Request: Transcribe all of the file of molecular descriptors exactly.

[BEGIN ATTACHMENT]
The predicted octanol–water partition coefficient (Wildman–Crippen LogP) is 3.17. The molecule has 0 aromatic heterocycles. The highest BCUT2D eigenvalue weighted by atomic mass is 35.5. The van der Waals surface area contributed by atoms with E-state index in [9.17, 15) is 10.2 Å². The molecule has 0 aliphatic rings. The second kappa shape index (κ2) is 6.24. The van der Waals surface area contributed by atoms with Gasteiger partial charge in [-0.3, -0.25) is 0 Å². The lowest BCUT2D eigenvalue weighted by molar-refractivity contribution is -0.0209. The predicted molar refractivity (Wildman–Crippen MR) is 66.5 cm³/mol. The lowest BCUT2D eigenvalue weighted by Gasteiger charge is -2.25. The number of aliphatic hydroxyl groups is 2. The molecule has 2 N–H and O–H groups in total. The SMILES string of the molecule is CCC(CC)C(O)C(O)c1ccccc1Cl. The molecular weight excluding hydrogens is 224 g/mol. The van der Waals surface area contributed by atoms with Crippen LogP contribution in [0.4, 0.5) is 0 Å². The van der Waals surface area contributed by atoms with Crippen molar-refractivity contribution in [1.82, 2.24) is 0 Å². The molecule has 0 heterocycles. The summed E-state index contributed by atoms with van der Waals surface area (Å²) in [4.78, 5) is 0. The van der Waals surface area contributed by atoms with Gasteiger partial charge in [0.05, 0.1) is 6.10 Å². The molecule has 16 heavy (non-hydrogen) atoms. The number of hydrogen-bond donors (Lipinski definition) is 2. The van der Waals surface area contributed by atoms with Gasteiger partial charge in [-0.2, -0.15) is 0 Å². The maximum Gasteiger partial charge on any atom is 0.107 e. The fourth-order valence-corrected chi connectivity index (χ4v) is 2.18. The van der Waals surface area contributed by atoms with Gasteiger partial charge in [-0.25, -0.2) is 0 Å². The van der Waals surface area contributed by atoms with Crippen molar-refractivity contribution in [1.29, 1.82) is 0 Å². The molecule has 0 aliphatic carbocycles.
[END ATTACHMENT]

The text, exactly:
The predicted octanol–water partition coefficient (Wildman–Crippen LogP) is 3.17. The molecule has 0 aromatic heterocycles. The highest BCUT2D eigenvalue weighted by atomic mass is 35.5. The van der Waals surface area contributed by atoms with E-state index in [9.17, 15) is 10.2 Å². The molecule has 0 aliphatic rings. The second kappa shape index (κ2) is 6.24. The van der Waals surface area contributed by atoms with Gasteiger partial charge in [-0.3, -0.25) is 0 Å². The lowest BCUT2D eigenvalue weighted by molar-refractivity contribution is -0.0209. The predicted molar refractivity (Wildman–Crippen MR) is 66.5 cm³/mol. The lowest BCUT2D eigenvalue weighted by Gasteiger charge is -2.25. The number of aliphatic hydroxyl groups is 2. The molecule has 2 N–H and O–H groups in total. The SMILES string of the molecule is CCC(CC)C(O)C(O)c1ccccc1Cl. The molecular weight excluding hydrogens is 224 g/mol. The van der Waals surface area contributed by atoms with Crippen LogP contribution in [0.4, 0.5) is 0 Å². The van der Waals surface area contributed by atoms with Crippen molar-refractivity contribution in [1.82, 2.24) is 0 Å². The molecule has 0 heterocycles. The summed E-state index contributed by atoms with van der Waals surface area (Å²) in [4.78, 5) is 0. The van der Waals surface area contributed by atoms with Gasteiger partial charge in [0.05, 0.1) is 6.10 Å². The molecule has 16 heavy (non-hydrogen) atoms. The number of hydrogen-bond donors (Lipinski definition) is 2. The van der Waals surface area contributed by atoms with Gasteiger partial charge in [-0.2, -0.15) is 0 Å². The maximum Gasteiger partial charge on any atom is 0.107 e. The fourth-order valence-corrected chi connectivity index (χ4v) is 2.18. The van der Waals surface area contributed by atoms with Gasteiger partial charge in [-0.25, -0.2) is 0 Å². The van der Waals surface area contributed by atoms with Crippen molar-refractivity contribution in [1.29, 1.82) is 0 Å². The molecule has 0 aliphatic carbocycles.